Hello Fellow Readers, A Little Hope Foundation funded a recent Comfort Zone Camp supporting those who lost a parent, child, or sibling to suicide. The camp, held the weekend before Memorial Day, reflects the meaning of Memorial Day. Gratitude fills my heart.
History and Meaning of Memorial Day
Memorial Day originated after the Civil War (April 12, 1861, to April 9, 1865), when 600,000 soldiers died. Originally called Decorations Day, after President Lincoln’s assassination, it became a practice to decorate the graves of fallen soldiers with flowers and flags in remembrance. The day of commemoration varied throughout the states.
President Lincoln’s assassin, John Wilkes Booth, a well-known actor, and Confederate spy, who never joined the army, plotted the assassination after attending Lincoln’s speech promoting voting rights for African Americans (April 11, 1865).
The name Memorial Day emerged in 1882 and quickly became more commonly used. Finally, during the 20th century, it officially transformed into Memorial Day, celebrated on May 30, honoring all who died during military service.
It wasn’t until the Uniform Monday Holiday Act that four holidays, including Memorial Day, moved to a Monday to create a three-day weekend. Since 1971, Memorial Day is always the last Monday in May. We honor and gratefully thank those who have served our country.
The Phoenix – a symbol of Rebirth and Recovery
Admiration fills my heart for the courage and resilience of the campers who attended last weekend’s Comfort Zone Camp (CZC), the fourth camp to include an adult program because of the need to modify protocols to keep families and volunteers safe during Covid.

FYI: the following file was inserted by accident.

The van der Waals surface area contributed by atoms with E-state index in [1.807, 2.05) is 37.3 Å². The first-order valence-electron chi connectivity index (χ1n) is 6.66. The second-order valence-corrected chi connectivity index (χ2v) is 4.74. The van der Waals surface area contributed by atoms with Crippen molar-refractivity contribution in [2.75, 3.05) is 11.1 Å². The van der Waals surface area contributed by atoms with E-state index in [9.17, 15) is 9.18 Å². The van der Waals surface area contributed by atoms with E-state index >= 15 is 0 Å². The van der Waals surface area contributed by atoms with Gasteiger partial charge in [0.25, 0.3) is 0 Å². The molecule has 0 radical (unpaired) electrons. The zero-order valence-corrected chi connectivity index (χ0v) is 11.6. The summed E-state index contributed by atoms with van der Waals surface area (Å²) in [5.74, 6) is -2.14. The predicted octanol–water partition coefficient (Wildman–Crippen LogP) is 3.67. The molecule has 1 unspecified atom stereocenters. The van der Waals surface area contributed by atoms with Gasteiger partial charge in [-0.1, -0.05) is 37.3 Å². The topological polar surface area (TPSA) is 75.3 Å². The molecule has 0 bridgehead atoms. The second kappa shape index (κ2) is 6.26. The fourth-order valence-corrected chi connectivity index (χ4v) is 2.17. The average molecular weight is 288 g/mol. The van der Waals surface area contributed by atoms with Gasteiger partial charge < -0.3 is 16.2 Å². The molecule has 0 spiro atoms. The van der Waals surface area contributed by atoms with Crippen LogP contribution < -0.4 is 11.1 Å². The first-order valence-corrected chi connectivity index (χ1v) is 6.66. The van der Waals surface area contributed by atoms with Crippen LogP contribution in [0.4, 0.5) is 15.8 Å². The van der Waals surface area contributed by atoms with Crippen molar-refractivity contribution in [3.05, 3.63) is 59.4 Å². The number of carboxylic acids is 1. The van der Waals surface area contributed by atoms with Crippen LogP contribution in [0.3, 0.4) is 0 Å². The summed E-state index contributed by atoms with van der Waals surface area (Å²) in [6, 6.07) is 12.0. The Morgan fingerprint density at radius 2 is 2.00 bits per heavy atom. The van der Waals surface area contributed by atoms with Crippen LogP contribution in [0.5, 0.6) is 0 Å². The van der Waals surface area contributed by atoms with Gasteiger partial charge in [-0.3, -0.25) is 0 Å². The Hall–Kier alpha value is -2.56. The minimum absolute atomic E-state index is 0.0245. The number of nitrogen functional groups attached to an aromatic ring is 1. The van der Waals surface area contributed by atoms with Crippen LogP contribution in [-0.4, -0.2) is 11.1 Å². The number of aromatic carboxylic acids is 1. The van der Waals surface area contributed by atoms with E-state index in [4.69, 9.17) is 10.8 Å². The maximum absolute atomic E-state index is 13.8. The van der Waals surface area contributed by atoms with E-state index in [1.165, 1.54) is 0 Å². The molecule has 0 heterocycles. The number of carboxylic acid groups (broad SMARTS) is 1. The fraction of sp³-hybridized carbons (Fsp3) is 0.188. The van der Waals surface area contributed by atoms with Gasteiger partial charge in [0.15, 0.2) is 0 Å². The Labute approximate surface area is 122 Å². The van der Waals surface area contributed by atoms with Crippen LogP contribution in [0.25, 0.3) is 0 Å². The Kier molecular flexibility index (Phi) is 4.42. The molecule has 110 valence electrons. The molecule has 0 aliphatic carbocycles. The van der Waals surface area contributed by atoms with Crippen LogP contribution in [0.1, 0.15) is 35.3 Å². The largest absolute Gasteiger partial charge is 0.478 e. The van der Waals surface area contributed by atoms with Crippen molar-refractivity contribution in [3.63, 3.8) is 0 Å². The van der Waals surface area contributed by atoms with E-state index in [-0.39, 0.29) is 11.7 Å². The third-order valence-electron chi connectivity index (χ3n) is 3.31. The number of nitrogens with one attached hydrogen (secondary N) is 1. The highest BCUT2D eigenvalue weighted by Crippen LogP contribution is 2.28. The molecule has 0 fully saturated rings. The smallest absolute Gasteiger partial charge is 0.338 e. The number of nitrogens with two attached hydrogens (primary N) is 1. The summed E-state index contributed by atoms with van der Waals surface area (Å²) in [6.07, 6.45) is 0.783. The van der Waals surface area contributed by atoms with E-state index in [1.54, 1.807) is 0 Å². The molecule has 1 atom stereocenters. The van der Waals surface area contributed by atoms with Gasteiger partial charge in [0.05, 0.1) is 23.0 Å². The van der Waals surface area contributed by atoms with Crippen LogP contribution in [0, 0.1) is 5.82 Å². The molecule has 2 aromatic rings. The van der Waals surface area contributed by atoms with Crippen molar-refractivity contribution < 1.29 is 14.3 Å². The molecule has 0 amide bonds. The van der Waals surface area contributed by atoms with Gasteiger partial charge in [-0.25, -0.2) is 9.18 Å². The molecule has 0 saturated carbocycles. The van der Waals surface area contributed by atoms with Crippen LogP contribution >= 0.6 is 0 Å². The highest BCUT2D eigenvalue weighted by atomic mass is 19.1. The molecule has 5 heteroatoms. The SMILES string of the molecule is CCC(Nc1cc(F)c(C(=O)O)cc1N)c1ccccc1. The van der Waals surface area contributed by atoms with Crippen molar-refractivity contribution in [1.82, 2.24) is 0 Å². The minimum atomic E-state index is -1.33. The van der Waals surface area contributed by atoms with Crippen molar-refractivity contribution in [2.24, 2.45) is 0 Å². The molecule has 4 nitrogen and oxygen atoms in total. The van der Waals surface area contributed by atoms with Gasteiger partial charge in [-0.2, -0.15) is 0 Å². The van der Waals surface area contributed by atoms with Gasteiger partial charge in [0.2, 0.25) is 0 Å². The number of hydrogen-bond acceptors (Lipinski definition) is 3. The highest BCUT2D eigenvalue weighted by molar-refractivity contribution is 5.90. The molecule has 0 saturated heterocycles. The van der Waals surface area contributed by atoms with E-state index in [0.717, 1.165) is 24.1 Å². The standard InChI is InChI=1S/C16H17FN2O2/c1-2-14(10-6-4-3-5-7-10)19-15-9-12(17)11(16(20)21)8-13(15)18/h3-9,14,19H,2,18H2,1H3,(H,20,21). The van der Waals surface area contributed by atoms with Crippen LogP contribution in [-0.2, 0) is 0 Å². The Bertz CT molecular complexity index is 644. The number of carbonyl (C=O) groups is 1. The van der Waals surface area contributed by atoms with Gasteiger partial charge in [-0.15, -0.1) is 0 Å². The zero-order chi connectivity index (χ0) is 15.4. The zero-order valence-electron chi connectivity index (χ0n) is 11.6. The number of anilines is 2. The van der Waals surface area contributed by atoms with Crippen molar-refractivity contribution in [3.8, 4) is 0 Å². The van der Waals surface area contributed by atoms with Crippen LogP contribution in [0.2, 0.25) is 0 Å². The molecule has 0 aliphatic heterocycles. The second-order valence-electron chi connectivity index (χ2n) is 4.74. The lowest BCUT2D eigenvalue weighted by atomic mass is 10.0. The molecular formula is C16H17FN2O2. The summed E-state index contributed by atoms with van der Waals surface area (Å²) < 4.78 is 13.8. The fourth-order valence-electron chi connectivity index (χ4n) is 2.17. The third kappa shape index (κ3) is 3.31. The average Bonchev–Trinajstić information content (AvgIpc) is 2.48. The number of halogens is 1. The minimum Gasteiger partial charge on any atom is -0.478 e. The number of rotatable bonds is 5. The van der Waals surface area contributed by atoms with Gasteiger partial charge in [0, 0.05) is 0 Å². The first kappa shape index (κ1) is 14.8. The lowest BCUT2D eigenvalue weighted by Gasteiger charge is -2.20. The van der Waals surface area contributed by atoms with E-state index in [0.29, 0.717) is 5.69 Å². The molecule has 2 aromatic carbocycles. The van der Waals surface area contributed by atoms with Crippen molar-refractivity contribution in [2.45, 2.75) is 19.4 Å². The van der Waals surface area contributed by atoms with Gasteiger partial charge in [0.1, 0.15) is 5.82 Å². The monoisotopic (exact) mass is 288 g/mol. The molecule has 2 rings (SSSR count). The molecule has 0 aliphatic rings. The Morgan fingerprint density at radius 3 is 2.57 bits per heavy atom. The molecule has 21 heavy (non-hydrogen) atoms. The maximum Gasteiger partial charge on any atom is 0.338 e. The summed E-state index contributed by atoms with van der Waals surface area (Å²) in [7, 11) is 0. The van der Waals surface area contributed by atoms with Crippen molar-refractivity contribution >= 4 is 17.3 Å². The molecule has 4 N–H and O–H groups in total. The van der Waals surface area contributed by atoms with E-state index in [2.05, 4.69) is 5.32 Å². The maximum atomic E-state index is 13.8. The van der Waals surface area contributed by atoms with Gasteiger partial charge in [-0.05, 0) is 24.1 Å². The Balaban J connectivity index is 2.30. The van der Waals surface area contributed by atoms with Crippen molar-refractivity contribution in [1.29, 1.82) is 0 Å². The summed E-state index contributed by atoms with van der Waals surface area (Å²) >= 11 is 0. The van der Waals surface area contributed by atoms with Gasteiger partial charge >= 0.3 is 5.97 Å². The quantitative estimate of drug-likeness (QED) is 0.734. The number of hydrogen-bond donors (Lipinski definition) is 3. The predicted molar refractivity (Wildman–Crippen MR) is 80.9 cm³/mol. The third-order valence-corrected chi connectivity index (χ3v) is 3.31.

The parent-guardian program mirrored the youth program– a combination of healing circles where campers can share their stories and fun activities, including a challenge course, always “challenge by choice.” But mental illness, like most physical illnesses, is not a choice caused by unhealthy habits. While the stigmas attached to mental illness have changed over the years, sadly, some remain.
Growth after devastating loss.
Each year CZC has a theme in the form of a pin. 2021’s pin is an image of a Phoenix, an ancient worldwide symbol of rebirth and recovery. When the mythical bird grows old (500 to over 1400 years old, depending on the legend), it flies into the sun and dies. But it rises again from the ashes, first as a worm. Then it grows to become a great sun eagle representing resurrection, renewal, and the power of transformation and spiritual growth after hopelessness and devastating loss.
Some say a Phoenix was the bird on the first Great Seal of the United States that became the National Emblem in 1787. Others report the history differently—that the initial image was a white eagle, not a Phoenix. After that, Charles Thomson, the secretary of Congress, assigned the final say and suggested replacing the design with a bald eagle.
Memorial Day flowers used to decorate gravesites include red poppies based on the poem titled ‘In Flanders Fields’ depicting them growing between the graves of fallen soldiers*. Poppies don’t fare well as cut flowers, though, so red and white gladiolas shaped like swords symbolizing strength and integrity are often the flowers of choice. Red roses, carnations, blue delphiniums, and Gerber daisies also are popular in tribute to our heroes. Then there are the adored petunias.
Speaking of flowers, there is a butterfly garden amongst the beauty of the Johnsonburg (NJ) Camp & Retreat Center, which hosted last weekend’s camp. Posted on the garden is a sign – “Planting in Progress. Walk Gently.” In other words, Recovery & Growth is in Progress. So be kind—Garden Dilemmas?AskMaryStone@gmail.com (and your favorite Podcast App).
This story is featured in the Garden Dilemmas Podcast:
Column updated 5/28/23